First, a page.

As a young girl, my friends and I would talk about if we could use the printer to copy our lunch money. We’d concoct all kinds of strategies to make our counterfeit bills look legit, like crumpling each bill in our hands to make them look used. Then we’d dream about all the shopping we could do.
But that was just slumber party talk. Counterfeit bills are a real issue, and the impact they have on our society continues to grow, as technology and criminals become more sophisticated.
Due to the increase of counterfeit money, the chances you will find one in your possession is also increasing. There are multiple ways to identify if the money you hold in your hand is legit. Here are the top five.
How To Spot a Counterfeit Bill
The first sign of a fake bill is how it feels in your hand. The more you handle money, the more likely you’ll be able to tell the difference between a real and a fake bill just by touching it. This is because the paper used to make genuine money is made of cotton and fibers. It’s also not sold commercially.
You can find watermarks on all denominations except the $1 and $5 bill printed after 1996. The watermark was introduced on the $5 bill in 1999. You’ll need to hold the money up to the light to see the watermark; it’s an image of the person featured on the bill. You should be able to see it on both the front and the back. It’s located to the right of the original portrait.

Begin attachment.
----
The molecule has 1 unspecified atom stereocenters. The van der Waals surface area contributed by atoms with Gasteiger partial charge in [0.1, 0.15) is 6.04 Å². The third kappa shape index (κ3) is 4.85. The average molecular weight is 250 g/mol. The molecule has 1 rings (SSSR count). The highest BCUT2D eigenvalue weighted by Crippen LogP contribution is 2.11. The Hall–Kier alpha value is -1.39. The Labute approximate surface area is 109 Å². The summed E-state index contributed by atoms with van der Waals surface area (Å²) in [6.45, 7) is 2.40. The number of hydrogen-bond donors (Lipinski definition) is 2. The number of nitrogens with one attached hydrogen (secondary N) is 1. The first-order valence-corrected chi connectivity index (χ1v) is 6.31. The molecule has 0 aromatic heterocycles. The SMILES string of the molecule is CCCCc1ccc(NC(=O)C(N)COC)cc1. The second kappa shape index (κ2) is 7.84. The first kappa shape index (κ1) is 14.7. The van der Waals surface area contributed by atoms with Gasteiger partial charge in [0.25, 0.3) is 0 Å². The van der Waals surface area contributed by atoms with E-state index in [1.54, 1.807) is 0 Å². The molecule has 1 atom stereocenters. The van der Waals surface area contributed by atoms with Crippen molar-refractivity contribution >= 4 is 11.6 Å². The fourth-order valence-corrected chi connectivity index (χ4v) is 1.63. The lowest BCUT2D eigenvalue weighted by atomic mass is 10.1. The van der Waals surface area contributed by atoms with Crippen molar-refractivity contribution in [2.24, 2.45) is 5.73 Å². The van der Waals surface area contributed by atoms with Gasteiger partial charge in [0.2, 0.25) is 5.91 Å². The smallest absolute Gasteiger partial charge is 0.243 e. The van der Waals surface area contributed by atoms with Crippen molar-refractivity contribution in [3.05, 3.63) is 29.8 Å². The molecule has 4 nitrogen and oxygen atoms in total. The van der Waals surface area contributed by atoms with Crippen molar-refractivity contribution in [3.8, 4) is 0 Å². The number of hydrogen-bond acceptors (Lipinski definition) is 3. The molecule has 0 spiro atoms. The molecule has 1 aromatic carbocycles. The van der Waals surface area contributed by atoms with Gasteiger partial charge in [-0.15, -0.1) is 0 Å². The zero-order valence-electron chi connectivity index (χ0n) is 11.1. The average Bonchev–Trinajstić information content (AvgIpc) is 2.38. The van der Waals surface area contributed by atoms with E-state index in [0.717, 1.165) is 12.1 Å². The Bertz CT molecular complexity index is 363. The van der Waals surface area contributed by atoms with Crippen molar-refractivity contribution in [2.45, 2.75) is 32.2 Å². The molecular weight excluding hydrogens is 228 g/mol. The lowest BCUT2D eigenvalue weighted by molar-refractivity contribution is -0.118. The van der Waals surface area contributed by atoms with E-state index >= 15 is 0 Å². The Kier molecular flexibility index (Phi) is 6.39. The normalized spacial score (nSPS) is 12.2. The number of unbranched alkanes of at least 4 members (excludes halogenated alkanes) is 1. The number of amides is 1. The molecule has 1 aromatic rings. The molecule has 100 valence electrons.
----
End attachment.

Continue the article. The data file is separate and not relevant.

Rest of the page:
3. Serial Number
If you have two bills with the same serial number, you know you’ve encountered a fake. Every bill is printed with a unique serial number.
4. Security Ribbon
Counterfeiters often take lower denomination bills and transform it to a higher denomination. Such as turning a $5 bill into a $50 bill. To prevent this, the Treasury has added a security thread. While looking for the watermark, also look for a security ribbon. It should say the words “USA” along with the denomination of the bill. The trick is the ribbon is placed in a different location based on the denomination. So if you’ve got a $5 bill and a $50 bill with the security thread in the same spot, you’ve got a fake.
5. Color shifting Ink
The ink on a genuine bill will change colors as you tilt it back and forth. This feature is not on $5 and lower bills, however.
It is punishable by law to pass any fake bills intentionally. If you find yourself in receipt of counterfeit money, the best thing to do is call the local police.
For more fun facts about fake bills, the Secret Service publishes a Know Your Money guide. You can download it here.
Have you ever seen a counterfeit bill or fell victim to receiving payment with one? Let us know in the comments below.